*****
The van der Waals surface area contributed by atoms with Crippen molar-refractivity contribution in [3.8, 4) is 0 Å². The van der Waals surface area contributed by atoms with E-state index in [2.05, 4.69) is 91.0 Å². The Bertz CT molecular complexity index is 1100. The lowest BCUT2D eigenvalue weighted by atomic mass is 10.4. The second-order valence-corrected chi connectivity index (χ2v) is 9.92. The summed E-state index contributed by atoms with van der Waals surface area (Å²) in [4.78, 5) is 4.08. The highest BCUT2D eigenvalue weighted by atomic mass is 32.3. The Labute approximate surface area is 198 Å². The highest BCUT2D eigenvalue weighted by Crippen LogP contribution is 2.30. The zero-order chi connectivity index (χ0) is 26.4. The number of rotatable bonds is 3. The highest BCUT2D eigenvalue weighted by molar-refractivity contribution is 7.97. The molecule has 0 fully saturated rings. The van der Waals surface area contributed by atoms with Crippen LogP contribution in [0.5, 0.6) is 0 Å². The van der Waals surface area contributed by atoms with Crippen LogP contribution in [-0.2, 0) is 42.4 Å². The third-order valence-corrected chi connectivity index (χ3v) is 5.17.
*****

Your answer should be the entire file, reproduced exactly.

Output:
The van der Waals surface area contributed by atoms with Crippen molar-refractivity contribution in [3.8, 4) is 0 Å². The van der Waals surface area contributed by atoms with E-state index in [2.05, 4.69) is 91.0 Å². The Bertz CT molecular complexity index is 1100. The lowest BCUT2D eigenvalue weighted by atomic mass is 10.4. The second-order valence-corrected chi connectivity index (χ2v) is 9.92. The summed E-state index contributed by atoms with van der Waals surface area (Å²) in [4.78, 5) is 4.08. The highest BCUT2D eigenvalue weighted by atomic mass is 32.3. The Labute approximate surface area is 198 Å². The highest BCUT2D eigenvalue weighted by Crippen LogP contribution is 2.30. The zero-order chi connectivity index (χ0) is 26.4. The number of rotatable bonds is 3. The highest BCUT2D eigenvalue weighted by molar-refractivity contribution is 7.97. The molecule has 0 fully saturated rings. The van der Waals surface area contributed by atoms with Crippen LogP contribution in [0.5, 0.6) is 0 Å². The van der Waals surface area contributed by atoms with Crippen LogP contribution in [-0.2, 0) is 42.4 Å². The third-order valence-corrected chi connectivity index (χ3v) is 5.17.